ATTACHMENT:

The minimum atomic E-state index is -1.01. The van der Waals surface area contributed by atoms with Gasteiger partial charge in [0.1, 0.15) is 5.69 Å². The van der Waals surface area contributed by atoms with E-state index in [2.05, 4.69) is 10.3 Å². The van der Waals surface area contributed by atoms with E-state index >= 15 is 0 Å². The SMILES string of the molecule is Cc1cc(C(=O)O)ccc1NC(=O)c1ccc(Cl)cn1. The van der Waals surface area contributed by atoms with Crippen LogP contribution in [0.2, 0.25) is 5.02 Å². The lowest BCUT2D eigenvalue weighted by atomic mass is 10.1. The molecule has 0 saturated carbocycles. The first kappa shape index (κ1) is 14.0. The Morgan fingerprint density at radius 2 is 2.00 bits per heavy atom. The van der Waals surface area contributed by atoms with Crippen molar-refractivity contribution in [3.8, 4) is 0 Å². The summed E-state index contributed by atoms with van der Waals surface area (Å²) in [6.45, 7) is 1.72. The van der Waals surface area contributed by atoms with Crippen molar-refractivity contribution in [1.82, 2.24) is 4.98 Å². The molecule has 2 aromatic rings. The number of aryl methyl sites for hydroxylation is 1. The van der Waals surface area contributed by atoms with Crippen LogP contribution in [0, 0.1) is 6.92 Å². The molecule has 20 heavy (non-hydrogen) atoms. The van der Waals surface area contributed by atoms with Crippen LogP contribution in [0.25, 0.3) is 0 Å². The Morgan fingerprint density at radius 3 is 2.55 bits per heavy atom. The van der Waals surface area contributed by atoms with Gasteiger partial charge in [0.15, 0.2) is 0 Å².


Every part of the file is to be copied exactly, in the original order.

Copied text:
The minimum atomic E-state index is -1.01. The van der Waals surface area contributed by atoms with Gasteiger partial charge in [0.1, 0.15) is 5.69 Å². The van der Waals surface area contributed by atoms with E-state index in [2.05, 4.69) is 10.3 Å². The van der Waals surface area contributed by atoms with E-state index >= 15 is 0 Å². The SMILES string of the molecule is Cc1cc(C(=O)O)ccc1NC(=O)c1ccc(Cl)cn1. The van der Waals surface area contributed by atoms with Crippen LogP contribution in [0.2, 0.25) is 5.02 Å². The lowest BCUT2D eigenvalue weighted by atomic mass is 10.1. The molecule has 0 saturated carbocycles. The first kappa shape index (κ1) is 14.0. The Morgan fingerprint density at radius 2 is 2.00 bits per heavy atom. The van der Waals surface area contributed by atoms with Crippen molar-refractivity contribution in [3.8, 4) is 0 Å². The summed E-state index contributed by atoms with van der Waals surface area (Å²) in [6.45, 7) is 1.72. The van der Waals surface area contributed by atoms with Crippen molar-refractivity contribution in [1.82, 2.24) is 4.98 Å². The molecule has 2 aromatic rings. The number of aryl methyl sites for hydroxylation is 1. The van der Waals surface area contributed by atoms with Crippen LogP contribution in [0, 0.1) is 6.92 Å². The molecule has 20 heavy (non-hydrogen) atoms. The van der Waals surface area contributed by atoms with Crippen LogP contribution in [0.25, 0.3) is 0 Å². The Morgan fingerprint density at radius 3 is 2.55 bits per heavy atom. The van der Waals surface area contributed by atoms with Gasteiger partial charge in [0.15, 0.2) is 0 Å².